The difficult question remains of how Blake arrived at his conviction that the idea for the Chaucer painting was originally his; and an answer here must be almost completely speculative. It must start from the premise that Blake lived in an eidetic world, thronged with precise visual images having the force of reality, with a visual memory developed to an unusual degree by his training in art and well-stocked with years of study of the work of other artists. Many of his apparently original designs have been shown to be based on (probably unconscious) recollections of other works, both contemporary and ancient, from a wide range of sources—which is not to deny that what he borrowed from other artists he transmuted into something wholly his own.3939 See the discussions by C. H. Collins Baker, “The Sources of Blake’s Pictorial Expression” Huntington Library Quarterly 4 (1940): 359-67; Blunt 33-43; and Blake in His Time, ed. Robert N. Essick and Donald Pearce (Bloomington: Indiana UP, 1978) passim. On Blake’s eideticism see Morton D. Paley, Energy and the Imagination (Oxford: Clarendon, 1970) 202-05, and Joseph Burke, “The Eidetic and the Borrowed Image: An Interpretation of Blake’s Theory and Practice of Art” in The Visionary Hand, ed. Robert N. Essick (Los Angeles: Hennessy and Ingalls, 1973) 263-67, 271-77. Like many of his other paintings, then, the Pilgrims may well have been an amalgamation of half-conscious memories of other works under the pressure of some immediate stimulus. It may well be that, as has been suggested, Blake saw the Elgin Marbles not long after they were placed on exhibition in 1807 and this visual experience—especially in conjunction with his view of Stothard’s Procession around the same time—was the seed of his own conception. The sight of the actual Marbles would certainly have brought to the surface of his memory the line engravings of the Panathenaic Procession reproduced in Stuart and Revett’s Antiquities of Athens, which he had studied as a young man and which are closer in feeling to his own work than the sculptures themselves. But quite apart from the Marbles, Stothard’s procession evidently triggered a recollection of two other cavalcades—those of two outsized engravings by Basire which have been claimed were the primary influences on both the scale and the archaic style of his Pilgrims—“The Field of the Cloth of Gold” (1774) and “The Procession of Edward VI” (1787), the latter of which was especially close to Blake’s design.4040 Laurence Binyon, The Engraved Designs of William Blake (London: Benn, 1926) 62, and Essick Printmaker 189-90, which provides a detailed comparison of Basire’s and Blake’s engraving technique. As is apparent from the reproduction, the compositional similarities between Basire’s print and Blake’s are far closer than those suggested to the Elgin Marbles (see note 1 above). In addition to the frieze-like arrangement of the figures with near-isocephaly noted by Essick, Blake’s design closely parallels Basire’s in the gently rolling hills and dense foliage of the trees in the background; in the architectural details of diamond-paned windows, Gothic spires and gateway, and pillars enclosing sculptures of ecclesiastics; and most of all in the horses and their trappings, an unlikely subject for Blake. The similarities to the Parthenon frieze adduced by Macmillan (see note 1 above) are generalized and remote by comparison—not only the human figures but especially the horses. In the Panathenaic procession the horses with their bare-back riders move from right to left in a bounding canter, tossing their heads, with both forefeet usually off the ground; the London cavalcade moves from left to right at a dignified walk or slow trot. Blake’s improbable rendition of Chaucer’s horse with both left feet off the ground at the same moment may result from his amalgamation of the front and rear ends of two horses at the rear of the mounted procession in Basire’s print, each partly obscured by a pillar: which suggests that he may have refreshed his memory by another view of the print. Its heroic dimensions (22¾ × 52½ inches) are only slightly larger than those of Blake’s engraving (18⅜ × 53 15/16 inches). It seems, then, that from all these recollections fusing in his visual memory arose a new image of the same compelling vividness as the spiritual publications he described years later to Crabb Robinson, to which the existence of actual manuscripts was irrelevant—one of “those wonderful Originals seen in my visions” before he ever set pencil to paper.4141 BR 322; E 531. On the indebtedness of such “original” visions to recollections of earlier images, see Morton D. Paley, “‘Wonderful Originals’ —Blake and Ancient Sculpture” in Blake in His Time 170-97. Thus Stothard’s cavalcade would have appeared to him as a copy of an idea he had long had in mind, which he gradually became convinced he had sketched a year or two before seeing Stothard’s painting in progress.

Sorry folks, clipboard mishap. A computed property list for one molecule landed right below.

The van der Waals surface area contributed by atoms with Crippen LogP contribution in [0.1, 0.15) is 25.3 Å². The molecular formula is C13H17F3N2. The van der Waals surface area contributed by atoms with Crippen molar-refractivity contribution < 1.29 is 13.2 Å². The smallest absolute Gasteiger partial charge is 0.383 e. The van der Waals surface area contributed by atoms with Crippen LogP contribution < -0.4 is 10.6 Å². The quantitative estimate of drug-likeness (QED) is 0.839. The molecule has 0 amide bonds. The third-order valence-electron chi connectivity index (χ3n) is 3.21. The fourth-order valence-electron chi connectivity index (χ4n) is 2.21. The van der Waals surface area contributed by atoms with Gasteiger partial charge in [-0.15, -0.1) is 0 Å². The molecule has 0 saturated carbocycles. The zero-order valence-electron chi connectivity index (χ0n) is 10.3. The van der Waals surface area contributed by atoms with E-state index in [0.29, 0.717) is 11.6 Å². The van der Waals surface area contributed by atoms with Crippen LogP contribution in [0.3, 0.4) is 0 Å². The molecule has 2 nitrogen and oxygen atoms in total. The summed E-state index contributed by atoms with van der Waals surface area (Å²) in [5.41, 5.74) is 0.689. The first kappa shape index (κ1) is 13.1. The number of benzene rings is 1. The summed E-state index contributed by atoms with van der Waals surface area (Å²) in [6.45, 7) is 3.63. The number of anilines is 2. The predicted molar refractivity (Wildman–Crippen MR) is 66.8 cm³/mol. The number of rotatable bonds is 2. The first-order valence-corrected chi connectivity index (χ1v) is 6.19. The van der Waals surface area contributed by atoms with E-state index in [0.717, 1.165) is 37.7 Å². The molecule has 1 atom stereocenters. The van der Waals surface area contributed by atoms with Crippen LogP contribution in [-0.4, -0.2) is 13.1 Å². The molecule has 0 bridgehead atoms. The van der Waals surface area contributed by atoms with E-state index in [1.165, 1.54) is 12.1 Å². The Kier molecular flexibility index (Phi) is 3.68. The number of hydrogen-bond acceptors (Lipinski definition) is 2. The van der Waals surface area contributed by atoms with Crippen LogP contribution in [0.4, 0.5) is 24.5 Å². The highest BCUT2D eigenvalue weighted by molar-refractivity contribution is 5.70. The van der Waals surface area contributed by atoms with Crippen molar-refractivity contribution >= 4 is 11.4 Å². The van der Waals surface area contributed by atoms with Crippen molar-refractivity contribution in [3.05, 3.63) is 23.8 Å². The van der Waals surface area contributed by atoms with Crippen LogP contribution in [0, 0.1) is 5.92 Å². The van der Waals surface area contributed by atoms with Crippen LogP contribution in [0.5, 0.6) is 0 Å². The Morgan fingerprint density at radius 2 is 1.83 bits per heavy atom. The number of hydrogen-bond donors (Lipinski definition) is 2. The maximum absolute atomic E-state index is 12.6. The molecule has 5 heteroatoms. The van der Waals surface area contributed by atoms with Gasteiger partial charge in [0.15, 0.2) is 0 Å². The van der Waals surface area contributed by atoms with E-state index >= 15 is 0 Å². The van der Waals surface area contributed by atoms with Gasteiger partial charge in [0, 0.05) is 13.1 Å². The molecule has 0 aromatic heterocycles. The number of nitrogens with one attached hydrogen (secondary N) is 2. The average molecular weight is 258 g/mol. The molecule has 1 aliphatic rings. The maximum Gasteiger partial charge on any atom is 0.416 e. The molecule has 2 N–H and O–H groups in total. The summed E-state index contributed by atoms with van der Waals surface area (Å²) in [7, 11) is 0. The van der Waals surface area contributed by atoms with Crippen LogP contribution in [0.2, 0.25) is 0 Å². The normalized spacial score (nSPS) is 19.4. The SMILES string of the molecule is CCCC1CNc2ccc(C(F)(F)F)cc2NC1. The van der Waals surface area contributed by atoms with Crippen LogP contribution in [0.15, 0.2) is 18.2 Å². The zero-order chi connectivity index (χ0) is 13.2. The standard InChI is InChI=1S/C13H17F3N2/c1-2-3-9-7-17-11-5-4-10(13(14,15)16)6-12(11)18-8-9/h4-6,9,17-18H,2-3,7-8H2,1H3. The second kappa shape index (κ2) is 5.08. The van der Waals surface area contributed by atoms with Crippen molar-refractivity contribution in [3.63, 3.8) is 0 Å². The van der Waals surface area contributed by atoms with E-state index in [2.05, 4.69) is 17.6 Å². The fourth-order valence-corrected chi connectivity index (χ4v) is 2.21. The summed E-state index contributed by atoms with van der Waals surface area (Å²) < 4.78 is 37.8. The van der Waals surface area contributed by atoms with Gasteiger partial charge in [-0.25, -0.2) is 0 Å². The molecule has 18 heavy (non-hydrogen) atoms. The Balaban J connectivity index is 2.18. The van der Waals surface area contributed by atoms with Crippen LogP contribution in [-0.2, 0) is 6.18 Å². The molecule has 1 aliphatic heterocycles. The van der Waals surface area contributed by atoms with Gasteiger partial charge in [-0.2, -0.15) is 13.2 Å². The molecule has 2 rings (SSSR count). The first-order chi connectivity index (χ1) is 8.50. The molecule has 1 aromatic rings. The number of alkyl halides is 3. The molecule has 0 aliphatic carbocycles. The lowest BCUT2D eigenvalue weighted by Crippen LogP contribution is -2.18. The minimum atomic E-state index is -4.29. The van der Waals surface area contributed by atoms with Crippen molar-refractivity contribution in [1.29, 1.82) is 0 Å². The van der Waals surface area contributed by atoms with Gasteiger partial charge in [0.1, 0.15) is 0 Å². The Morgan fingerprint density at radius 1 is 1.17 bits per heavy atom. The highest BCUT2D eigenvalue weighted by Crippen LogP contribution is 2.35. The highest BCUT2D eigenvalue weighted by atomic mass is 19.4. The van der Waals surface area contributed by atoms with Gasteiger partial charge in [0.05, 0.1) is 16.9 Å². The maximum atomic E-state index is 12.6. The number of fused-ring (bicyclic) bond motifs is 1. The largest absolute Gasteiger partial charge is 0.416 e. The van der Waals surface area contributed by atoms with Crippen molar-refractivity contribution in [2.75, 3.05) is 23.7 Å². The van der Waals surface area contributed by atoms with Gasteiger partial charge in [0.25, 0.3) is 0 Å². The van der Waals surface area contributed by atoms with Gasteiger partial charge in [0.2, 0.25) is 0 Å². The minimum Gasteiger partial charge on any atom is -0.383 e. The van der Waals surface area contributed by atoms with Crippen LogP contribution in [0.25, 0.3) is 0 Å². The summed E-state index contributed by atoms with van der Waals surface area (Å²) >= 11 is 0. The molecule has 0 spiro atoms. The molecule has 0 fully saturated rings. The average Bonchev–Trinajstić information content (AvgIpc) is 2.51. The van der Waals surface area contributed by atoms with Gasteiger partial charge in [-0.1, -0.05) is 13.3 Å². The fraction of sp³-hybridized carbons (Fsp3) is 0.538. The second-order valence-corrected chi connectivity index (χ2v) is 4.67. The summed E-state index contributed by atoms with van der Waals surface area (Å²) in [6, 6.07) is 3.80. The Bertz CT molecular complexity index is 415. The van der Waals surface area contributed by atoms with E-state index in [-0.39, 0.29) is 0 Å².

In conclusion, two points must be made. First, it appears that Cromek has been “much maligned,” as William Bell Scott, a Victorian collector and editor of Blake’s engravings, later opined. From Gilchrist onward he has been described as “slippery,” “greedy,” “treacherous,” an opportunist who “picked the brains of his proteges and stopped the pay.”4242 Life 221, 250, 244, 252. See Wilson 227 (“a second-rate engraver”), Bernard Blackstone, English Blake (Cambridge UP, 1949) 123 (“an exploiter more unscrupulous and more cunning than Hayley”), and so forth. Essick and Paley give evidence of his hard dealings with other business associates (Blair’s Grave 18), and Bentley even blames “the obscurity and poverty of Blake’s last years” on Cromek for discouraging Blake “from appealing directly to the public” (“Blake and Cromek” 375-76). Dennis M. Read, who has published valuable research on Cromek’s career, has raised doubts in correspondence about several of the charges leveled against him by Gilchrist, such as Cromek’s stealing an autograph letter by Ben Jonson from Sir Walter Scott (Life 252-53) and failing to pay Stothard the extra £40 promised for his Procession (253). On Cromek’s financial difficulties over the engraving of Stothard’s picture, see Read, “Engraving” 60-65; on W. B. Scott see BR 193 and Todd in Life 384, 386. Partly this may be due to the fact that the role of artistic and literary entrepreneur